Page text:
2. One who digests his food, or that which range; from L. dictare, to dictate, indite, fretwice, and gainma: so called because when
assists the digestion of food, as a medicine quentative of dicere, to say. The G. dichten, written it resembled two gammas, the one
or article of food that strengthens the diges 0.G. tichton, to write, to compose poetry set above the other, as F, the gamma being
tive power of the stomach. — 3. A strong or fiction of any kind, is of the same origin.) represented thus r.) A letter which once
close vessel, in which bones or other sulia 1. To prepare; to put in order; hence, to belonged to the alphabet of the Greeks and
stances may be subjected, usually in water dre:s or put on; to array; to adorn. [Obremained longest among the Æolians. It
or other liquid, to a temperature above solete, or used only in poetry. ] was a true consonant, and appears to have
that of boiling. It is made of iron or other On his head his dreadful hat he dight, had the force of wory. It was attached
metal, with a screwed-down air-tight lid, in Which maketh him invisible to sight. Srenser. to several words which in the more familiar which is a safety-valve. Into this vessel Thy sommer prowde, with daffadilies dixht.
Spenser. dialect had the smooth or rough breathing.
animal or other substances are placed, imIt is frequently represented in Latin by v,
mersed in water, and submitted to a higher The snorting steed in harness newly dicht. when lost in the Greek synonym; thus, Gr. degree of heat than could be obtained in
2. [Scotch.) (dicht). To wipe; to clean by oinos, wine, L. rinum; Gr. oikos, a house, open vessels, by which the solvent power of
rubbing L. ticus; Gr. eido, I see, L. video. the water is so increased that bones are
Let me ryke up to dight that tear.
converted into a jelly. The safety-valve
Digit (di'jit), n. married a second time-prefix di, and ga
(L. digitus, a finger; Gr. mos, marriage.) Relating to digamy or a Digestibility (di-jest'i-bil'i-ti), n. The qual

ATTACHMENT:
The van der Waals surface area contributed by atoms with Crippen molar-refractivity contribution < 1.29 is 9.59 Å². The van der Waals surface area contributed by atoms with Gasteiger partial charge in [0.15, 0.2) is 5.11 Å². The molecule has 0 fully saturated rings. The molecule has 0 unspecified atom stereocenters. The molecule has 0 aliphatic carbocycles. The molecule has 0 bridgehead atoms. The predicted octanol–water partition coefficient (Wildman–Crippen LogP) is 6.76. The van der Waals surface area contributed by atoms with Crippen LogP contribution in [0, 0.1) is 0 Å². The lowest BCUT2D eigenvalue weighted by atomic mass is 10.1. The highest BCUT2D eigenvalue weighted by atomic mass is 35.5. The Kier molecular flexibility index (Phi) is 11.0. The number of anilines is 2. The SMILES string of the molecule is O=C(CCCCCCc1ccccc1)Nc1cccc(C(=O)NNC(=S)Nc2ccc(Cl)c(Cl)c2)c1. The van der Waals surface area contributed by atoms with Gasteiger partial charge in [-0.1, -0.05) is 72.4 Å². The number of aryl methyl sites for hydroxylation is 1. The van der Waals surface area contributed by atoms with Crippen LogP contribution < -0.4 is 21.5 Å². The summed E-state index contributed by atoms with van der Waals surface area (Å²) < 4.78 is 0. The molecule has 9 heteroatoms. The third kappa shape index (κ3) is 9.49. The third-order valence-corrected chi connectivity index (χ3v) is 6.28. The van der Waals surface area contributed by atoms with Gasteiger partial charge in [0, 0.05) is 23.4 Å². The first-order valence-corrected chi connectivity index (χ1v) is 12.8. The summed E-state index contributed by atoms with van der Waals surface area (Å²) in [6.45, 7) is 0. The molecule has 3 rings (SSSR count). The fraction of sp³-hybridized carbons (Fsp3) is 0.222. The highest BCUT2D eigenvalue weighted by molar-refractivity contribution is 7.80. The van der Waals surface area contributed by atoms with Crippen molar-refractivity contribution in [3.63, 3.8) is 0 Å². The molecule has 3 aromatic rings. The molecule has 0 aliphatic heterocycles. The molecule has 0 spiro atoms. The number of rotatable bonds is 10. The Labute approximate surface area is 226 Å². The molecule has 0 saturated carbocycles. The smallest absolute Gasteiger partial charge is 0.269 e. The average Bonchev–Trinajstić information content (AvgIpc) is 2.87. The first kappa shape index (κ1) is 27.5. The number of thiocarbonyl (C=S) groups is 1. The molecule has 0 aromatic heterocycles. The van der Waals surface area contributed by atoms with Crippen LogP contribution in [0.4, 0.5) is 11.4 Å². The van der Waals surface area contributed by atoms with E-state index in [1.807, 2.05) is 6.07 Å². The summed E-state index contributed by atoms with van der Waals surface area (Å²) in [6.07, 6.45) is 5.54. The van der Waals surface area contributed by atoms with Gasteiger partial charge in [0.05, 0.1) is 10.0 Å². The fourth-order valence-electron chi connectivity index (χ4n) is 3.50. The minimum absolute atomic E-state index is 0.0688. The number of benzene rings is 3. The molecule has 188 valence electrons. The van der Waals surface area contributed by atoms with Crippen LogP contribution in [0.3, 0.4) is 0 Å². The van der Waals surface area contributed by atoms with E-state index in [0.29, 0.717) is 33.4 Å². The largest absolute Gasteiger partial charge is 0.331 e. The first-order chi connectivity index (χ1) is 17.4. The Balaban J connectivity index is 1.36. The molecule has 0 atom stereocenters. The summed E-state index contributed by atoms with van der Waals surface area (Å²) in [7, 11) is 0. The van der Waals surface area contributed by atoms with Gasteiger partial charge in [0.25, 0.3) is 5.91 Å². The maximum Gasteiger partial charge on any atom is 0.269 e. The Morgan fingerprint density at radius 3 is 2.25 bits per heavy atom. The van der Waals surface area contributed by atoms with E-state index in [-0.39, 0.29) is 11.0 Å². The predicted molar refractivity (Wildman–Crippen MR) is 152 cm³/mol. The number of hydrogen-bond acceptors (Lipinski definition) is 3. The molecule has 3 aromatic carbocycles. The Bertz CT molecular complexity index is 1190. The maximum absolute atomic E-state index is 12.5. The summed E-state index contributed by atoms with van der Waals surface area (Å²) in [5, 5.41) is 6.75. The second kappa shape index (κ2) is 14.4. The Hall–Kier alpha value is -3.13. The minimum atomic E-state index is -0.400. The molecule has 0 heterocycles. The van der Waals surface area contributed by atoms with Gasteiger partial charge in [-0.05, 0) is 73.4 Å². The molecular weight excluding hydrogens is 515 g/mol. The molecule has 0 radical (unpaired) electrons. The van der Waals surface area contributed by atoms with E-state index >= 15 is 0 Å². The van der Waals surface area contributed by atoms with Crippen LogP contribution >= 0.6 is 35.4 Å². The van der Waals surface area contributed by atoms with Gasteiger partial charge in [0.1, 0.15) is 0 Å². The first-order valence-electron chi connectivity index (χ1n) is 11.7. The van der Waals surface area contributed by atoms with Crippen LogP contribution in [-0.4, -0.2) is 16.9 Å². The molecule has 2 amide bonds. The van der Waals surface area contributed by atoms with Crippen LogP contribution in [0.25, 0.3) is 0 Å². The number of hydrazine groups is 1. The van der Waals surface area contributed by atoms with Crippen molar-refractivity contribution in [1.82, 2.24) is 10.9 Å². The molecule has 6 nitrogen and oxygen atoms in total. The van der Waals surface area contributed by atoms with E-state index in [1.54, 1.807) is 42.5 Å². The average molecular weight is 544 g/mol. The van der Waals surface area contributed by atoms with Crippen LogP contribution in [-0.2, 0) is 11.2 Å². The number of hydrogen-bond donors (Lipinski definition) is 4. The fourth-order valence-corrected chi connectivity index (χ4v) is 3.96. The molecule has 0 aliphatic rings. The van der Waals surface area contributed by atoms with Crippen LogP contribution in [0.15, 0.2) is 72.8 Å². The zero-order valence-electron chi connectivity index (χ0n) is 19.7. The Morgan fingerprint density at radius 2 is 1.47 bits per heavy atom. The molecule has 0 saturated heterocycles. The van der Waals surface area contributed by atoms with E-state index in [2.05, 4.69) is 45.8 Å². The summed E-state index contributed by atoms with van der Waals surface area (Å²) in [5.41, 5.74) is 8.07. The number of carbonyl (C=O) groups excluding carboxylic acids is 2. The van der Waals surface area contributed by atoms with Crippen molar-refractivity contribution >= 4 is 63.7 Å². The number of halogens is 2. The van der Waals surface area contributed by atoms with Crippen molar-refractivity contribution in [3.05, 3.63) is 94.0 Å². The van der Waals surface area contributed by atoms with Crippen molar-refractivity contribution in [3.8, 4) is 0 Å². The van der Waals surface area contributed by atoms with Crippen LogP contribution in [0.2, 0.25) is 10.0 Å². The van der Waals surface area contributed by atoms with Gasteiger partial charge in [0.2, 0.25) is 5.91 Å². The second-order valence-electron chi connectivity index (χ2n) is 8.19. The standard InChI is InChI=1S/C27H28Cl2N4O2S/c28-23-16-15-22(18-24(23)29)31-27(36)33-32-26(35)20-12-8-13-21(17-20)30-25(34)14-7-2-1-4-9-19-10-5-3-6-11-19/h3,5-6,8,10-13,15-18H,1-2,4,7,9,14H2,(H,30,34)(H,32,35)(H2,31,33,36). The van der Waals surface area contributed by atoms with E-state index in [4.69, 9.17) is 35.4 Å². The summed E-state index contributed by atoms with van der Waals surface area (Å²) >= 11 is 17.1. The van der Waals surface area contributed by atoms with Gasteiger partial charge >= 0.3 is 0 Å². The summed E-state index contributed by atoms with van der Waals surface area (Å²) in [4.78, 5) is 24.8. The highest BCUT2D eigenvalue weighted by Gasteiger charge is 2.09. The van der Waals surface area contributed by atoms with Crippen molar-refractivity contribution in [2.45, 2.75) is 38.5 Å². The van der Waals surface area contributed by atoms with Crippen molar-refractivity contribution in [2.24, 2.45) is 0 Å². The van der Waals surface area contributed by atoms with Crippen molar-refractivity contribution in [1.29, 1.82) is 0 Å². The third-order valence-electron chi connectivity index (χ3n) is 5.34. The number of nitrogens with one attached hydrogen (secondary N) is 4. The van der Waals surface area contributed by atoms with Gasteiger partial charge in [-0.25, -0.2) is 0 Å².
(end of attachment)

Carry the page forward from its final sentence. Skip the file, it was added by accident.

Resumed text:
daktylos. Root dik, to point out, as in Gr. second marriage. ity of being digestible.
deiknymi, and L. dico.) 1. A finger. Digamyt (dig'a-mi), n. Second marriage. Digestible (di-jest'i-bl), a. Capable of being
The innermost digit is often stunted or absent. Digastric (di-gas'trik), a. [Gr prefix di,
digested. and gaster, belly ! Having a double belly. Digestibleness (di-jest'i-bl-nes), n. Quality
2. The measure of a finger's breadth or} inch. · Digastric muscle, a double muscle, situof being digestible.
3. In astron, the twelfth part of the dia
meter of the sun or moon; a term used to ated externally between the lower jaw and
Digestion (ili-jest'yon), n. [L. digestio, an mastoid process, the central tendon being orderly distribution, digestion, from digero,
express the quantity of an eclipse; as, an attached to the hyoid bone. It pulls the digestum. See DIGEST.) 1. The conversion
eclipse of six digits is one which hides one
half of the disk.-4. In arith, any integer lower jaw downwards and backwards, and
of food into chyme, or the process of decomwhen the jaws are shut it draws the larynx, posing aliment in the stomach and recom
under 10; so called from counting on the and with it the pharynx, upwards in the act posing it in a new form, and thus preparing
fingers; thus, 1, 2, 3, 4, 5, 6, 7, 8, 9, are
the digits. of swallowing: - Digastric groove, a longi. it for circulation and nourishment. Accord